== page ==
Signs of a Percocet overdose include: [1][5]

  • Weakness

  • Severe fatigue

  • Shortness of breath

  • Trouble breathing

  • Cold and clammy skin

  • Loss of consciousness

  • Unresponsiveness

In the event of a Percocet overdose, call 911 immediately, as life-saving treatment may be required. Naloxone, an opioid antagonist, can be administered to counteract the effects of Percocet. Some doctors will prescribe Naloxone to individuals taking Percocet, to have at home in case of an emergency. [5]

Getting treatment for Percocet dependence

Individuals who are prescribed Percocet should receive regular medication reviews with their prescribing doctor. If it is deemed necessary and appropriate to end Percocet treatment, the doctor will likely make gradual dose reductions to help prevent withdrawal symptoms. [1]

Those who are using Percocet illicitly or have developed a dependence or addiction to the medication may require additional support in reducing and stopping Percocet use. It is recommended to seek professional treatment for opioid dependence, to manage withdrawal symptoms and addictive behaviors, as well as to treat underlying physical and mental health conditions. [3]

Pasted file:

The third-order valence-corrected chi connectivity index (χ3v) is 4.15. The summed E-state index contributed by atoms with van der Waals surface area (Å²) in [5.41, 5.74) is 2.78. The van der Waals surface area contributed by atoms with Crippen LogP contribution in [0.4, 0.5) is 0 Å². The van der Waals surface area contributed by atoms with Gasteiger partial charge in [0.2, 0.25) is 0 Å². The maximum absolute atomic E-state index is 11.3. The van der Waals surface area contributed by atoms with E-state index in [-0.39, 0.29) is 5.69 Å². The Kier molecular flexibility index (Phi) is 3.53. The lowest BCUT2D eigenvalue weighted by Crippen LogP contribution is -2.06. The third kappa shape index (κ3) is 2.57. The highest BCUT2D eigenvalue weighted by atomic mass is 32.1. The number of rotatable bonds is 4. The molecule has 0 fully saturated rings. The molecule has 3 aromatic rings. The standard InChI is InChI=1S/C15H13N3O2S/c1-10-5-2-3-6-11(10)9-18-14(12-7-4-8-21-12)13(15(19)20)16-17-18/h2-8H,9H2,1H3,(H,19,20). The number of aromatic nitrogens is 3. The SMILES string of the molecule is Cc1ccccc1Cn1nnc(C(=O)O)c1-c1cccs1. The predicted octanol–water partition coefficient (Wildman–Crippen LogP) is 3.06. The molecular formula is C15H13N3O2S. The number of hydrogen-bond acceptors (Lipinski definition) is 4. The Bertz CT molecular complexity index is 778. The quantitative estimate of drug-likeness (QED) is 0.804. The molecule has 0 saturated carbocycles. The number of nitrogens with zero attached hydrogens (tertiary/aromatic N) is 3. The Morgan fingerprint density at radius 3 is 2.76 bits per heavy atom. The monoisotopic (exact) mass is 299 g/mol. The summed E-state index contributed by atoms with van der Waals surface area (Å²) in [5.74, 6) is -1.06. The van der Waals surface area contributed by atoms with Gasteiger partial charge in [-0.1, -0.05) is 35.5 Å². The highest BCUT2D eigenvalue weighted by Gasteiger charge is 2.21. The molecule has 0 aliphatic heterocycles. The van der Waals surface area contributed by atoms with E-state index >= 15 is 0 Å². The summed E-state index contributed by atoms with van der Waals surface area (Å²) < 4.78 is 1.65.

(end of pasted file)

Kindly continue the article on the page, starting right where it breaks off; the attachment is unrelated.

Outpatient care can be provided by attending appointments with a clinician, to receive medicinal and therapeutic support. Alternatively, inpatient or rehabilitation services can be utilized, during which professionals can provide consistent monitoring and support, alongside medications, therapeutic interventions, and holistic care. [3][6]

Medications can be prescribed to help individuals during Percocet detox and in maintaining abstinence and preventing relapse, such as: [3][6][8]

  • Opioid agonists: Buprenorphine and methadone are both opioid agonists and can be used during Percocet detox and as a long-term maintenance treatment. They have a similar effect to oxycodone, which can help prevent withdrawal symptoms and cravings, but do not cause the same euphoric effects.

  • Opioid antagonists: Naltrexone is an opioid antagonist, which means that it blocks the effects of oxycodone and deters individuals from using the substance. Naltrexone can be commenced after 7-10 days of Percocet abstinence and can be used long-term to help prevent relapse.

  • Symptom management: Various medications can be used short-term to help reduce withdrawal symptoms such as anxiety, insomnia, pain, vomiting, and diarrhea, including clonidine, benzodiazepines, and non-opioid pain relief.

It can be beneficial to receive continued support and treatment to manage Percocet dependence and prevent relapse. This can include psychosocial interventions, psychotherapy, support groups, and ongoing physical health care. [3][8]